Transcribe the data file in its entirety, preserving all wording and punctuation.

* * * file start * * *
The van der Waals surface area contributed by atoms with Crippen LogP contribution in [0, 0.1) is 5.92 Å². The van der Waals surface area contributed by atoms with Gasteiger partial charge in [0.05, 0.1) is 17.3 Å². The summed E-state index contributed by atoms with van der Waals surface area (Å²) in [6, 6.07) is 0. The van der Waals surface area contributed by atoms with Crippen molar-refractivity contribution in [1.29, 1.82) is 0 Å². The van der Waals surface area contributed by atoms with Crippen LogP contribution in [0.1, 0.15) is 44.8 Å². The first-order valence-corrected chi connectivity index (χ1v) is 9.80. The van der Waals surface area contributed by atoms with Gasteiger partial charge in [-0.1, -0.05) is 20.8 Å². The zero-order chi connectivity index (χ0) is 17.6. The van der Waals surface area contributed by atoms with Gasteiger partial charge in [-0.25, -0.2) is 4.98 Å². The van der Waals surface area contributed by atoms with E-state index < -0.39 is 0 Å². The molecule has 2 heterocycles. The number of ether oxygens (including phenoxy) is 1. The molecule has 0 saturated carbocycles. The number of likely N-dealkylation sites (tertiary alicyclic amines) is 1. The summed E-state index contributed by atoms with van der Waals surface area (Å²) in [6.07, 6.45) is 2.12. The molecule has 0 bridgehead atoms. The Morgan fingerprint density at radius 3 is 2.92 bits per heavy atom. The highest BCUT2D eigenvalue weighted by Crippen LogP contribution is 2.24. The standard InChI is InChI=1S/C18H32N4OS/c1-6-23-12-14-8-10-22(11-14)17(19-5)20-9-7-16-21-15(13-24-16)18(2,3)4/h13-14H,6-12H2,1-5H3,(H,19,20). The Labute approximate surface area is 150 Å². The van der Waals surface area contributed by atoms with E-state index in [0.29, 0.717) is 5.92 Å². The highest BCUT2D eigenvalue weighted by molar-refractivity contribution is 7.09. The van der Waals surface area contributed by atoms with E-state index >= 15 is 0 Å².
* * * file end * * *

The van der Waals surface area contributed by atoms with Crippen LogP contribution in [0, 0.1) is 5.92 Å². The van der Waals surface area contributed by atoms with Gasteiger partial charge in [0.05, 0.1) is 17.3 Å². The summed E-state index contributed by atoms with van der Waals surface area (Å²) in [6, 6.07) is 0. The van der Waals surface area contributed by atoms with Crippen molar-refractivity contribution in [1.29, 1.82) is 0 Å². The van der Waals surface area contributed by atoms with Crippen LogP contribution in [0.1, 0.15) is 44.8 Å². The first-order valence-corrected chi connectivity index (χ1v) is 9.80. The van der Waals surface area contributed by atoms with Gasteiger partial charge in [-0.1, -0.05) is 20.8 Å². The zero-order chi connectivity index (χ0) is 17.6. The van der Waals surface area contributed by atoms with Gasteiger partial charge in [-0.25, -0.2) is 4.98 Å². The van der Waals surface area contributed by atoms with E-state index < -0.39 is 0 Å². The molecule has 2 heterocycles. The number of ether oxygens (including phenoxy) is 1. The molecule has 0 saturated carbocycles. The number of likely N-dealkylation sites (tertiary alicyclic amines) is 1. The summed E-state index contributed by atoms with van der Waals surface area (Å²) in [6.07, 6.45) is 2.12. The molecule has 0 bridgehead atoms. The Morgan fingerprint density at radius 3 is 2.92 bits per heavy atom. The highest BCUT2D eigenvalue weighted by Crippen LogP contribution is 2.24. The standard InChI is InChI=1S/C18H32N4OS/c1-6-23-12-14-8-10-22(11-14)17(19-5)20-9-7-16-21-15(13-24-16)18(2,3)4/h13-14H,6-12H2,1-5H3,(H,19,20). The Labute approximate surface area is 150 Å². The van der Waals surface area contributed by atoms with E-state index in [0.29, 0.717) is 5.92 Å². The highest BCUT2D eigenvalue weighted by molar-refractivity contribution is 7.09. The van der Waals surface area contributed by atoms with E-state index >= 15 is 0 Å².